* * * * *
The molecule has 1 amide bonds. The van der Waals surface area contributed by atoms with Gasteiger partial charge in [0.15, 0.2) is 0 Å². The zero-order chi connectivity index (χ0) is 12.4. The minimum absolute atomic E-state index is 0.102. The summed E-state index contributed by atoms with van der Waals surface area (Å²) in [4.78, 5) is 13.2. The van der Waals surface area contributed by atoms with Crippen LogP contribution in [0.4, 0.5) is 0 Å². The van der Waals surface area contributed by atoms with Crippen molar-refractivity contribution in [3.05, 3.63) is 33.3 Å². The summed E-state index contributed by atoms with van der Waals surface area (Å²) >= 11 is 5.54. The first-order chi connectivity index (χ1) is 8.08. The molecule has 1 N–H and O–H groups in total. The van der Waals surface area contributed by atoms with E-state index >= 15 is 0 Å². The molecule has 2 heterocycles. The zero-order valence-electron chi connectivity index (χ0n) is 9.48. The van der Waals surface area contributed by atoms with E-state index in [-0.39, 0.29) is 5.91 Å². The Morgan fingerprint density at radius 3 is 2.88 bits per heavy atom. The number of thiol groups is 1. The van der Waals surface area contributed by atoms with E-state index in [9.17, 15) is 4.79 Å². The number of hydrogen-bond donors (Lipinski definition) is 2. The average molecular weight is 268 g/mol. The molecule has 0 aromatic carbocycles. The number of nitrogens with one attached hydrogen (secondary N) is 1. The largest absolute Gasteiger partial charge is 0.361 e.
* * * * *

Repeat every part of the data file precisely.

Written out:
The molecule has 1 amide bonds. The van der Waals surface area contributed by atoms with Gasteiger partial charge in [0.15, 0.2) is 0 Å². The zero-order chi connectivity index (χ0) is 12.4. The minimum absolute atomic E-state index is 0.102. The summed E-state index contributed by atoms with van der Waals surface area (Å²) in [4.78, 5) is 13.2. The van der Waals surface area contributed by atoms with Crippen LogP contribution in [0.4, 0.5) is 0 Å². The van der Waals surface area contributed by atoms with Crippen molar-refractivity contribution in [3.05, 3.63) is 33.3 Å². The summed E-state index contributed by atoms with van der Waals surface area (Å²) >= 11 is 5.54. The first-order chi connectivity index (χ1) is 8.08. The molecule has 1 N–H and O–H groups in total. The van der Waals surface area contributed by atoms with E-state index >= 15 is 0 Å². The molecule has 2 heterocycles. The zero-order valence-electron chi connectivity index (χ0n) is 9.48. The van der Waals surface area contributed by atoms with E-state index in [-0.39, 0.29) is 5.91 Å². The Morgan fingerprint density at radius 3 is 2.88 bits per heavy atom. The number of thiol groups is 1. The van der Waals surface area contributed by atoms with E-state index in [9.17, 15) is 4.79 Å². The number of hydrogen-bond donors (Lipinski definition) is 2. The average molecular weight is 268 g/mol. The molecule has 0 aromatic carbocycles. The number of nitrogens with one attached hydrogen (secondary N) is 1. The largest absolute Gasteiger partial charge is 0.361 e.